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                                         86 N.J.L.J. 734
                                        December 26, 1963


Appointed by the New Jersey Supreme Court


Conflict of Interest
Municipal Attorneys

    An attorney appointed as municipal prosecutor performs duties on behalf of the municipality limited to the prosecution of traffic
violations and other criminal matters in the municipal court. He asks whether (1) he may represent applicants before the governing body and other municipal boards, and (2) whether he may represent employees of the municipality in workmen's compensation cases in which the municipality appears as respondent.

Question No 1

    The issue here raised has already been decided in our Opinions 4 and 5, 86 N.J.L.J. 357, 361 (1963), and especially 8, 86 N.J.L.J. 718 (1963). These opinions examine in some detail the ethical question here presented and conclude that the proposed practice is not permissible.
Question No. 2

    The second question must also be answered in the negative. It is improper for a member of the bar at the same time to act in the interest of a client and against the same client, even though the areas of representation are entirely distinct. This is no less true where the client is a public body. The loyalty which an attorney owes a client should not be subjected to the weakening temptation inherent in such a situation. Quite obviously the profession as a whole would suffer in the eyes of the public were this practice to be condoned. Furthermore, there is a real danger that the familiarity with a client's affairs resulting from the representation of a client in a particular matter may impart to the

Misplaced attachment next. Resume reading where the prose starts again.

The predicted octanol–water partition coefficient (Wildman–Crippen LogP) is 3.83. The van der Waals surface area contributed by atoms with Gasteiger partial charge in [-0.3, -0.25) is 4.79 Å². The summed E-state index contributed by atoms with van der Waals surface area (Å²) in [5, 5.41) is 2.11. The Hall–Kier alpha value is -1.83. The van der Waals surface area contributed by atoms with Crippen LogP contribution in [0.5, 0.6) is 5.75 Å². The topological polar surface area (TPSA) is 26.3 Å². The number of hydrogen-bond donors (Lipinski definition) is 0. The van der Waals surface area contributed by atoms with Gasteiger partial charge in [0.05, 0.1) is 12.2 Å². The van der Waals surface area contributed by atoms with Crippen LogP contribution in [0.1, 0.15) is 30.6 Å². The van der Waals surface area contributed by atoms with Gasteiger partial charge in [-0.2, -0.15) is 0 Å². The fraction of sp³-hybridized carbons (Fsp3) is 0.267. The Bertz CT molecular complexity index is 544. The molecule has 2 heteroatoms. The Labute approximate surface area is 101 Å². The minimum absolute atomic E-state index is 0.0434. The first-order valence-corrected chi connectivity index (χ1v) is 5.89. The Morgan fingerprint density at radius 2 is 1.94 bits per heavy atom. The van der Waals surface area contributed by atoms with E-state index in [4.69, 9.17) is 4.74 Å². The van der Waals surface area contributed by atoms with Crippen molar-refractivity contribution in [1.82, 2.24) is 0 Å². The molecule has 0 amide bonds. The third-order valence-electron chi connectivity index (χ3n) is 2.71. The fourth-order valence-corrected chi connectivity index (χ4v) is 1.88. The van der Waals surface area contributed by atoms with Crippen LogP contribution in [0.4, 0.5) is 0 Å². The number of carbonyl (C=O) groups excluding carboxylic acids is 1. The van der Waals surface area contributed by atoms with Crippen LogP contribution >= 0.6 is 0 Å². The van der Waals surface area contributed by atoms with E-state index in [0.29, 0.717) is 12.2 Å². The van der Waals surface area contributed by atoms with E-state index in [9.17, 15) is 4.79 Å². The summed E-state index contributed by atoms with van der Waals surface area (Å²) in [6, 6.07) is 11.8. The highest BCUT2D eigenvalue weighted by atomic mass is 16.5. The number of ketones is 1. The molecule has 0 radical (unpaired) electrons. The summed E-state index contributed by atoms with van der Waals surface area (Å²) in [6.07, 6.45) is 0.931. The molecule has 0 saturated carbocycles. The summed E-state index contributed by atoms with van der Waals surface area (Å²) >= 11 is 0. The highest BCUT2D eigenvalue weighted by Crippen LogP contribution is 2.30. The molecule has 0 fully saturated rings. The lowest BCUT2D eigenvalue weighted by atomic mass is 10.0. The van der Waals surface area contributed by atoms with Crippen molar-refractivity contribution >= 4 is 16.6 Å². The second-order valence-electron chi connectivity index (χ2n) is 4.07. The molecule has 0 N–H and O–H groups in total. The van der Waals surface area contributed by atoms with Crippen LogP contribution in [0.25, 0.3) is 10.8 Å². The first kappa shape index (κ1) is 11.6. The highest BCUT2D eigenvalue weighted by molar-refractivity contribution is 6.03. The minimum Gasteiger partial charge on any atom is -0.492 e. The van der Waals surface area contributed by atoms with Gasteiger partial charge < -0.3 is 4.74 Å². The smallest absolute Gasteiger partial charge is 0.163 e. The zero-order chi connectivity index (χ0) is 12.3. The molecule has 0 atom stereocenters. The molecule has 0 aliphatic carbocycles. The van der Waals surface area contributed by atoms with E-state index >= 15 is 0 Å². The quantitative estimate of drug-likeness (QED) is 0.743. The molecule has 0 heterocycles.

attorney information which he may use to advantage in the action against the same client and which he would not have come by except for the first representation. This conclusion finds particular support in ABA Comm. on Professional Ethics, Decision 289 (ABA, Opinions of Committee (1957) Appendix A, p. 643), which states succinctly, "A lawyer who is an employee should not take employee cases against the company." The same opinion is to be found in Drinker, Legal Ethics 298 (1953). The author's comment appears at page 111. Reference may also be had to the second part of our Opinion 4, supra, doling with a closely related question.

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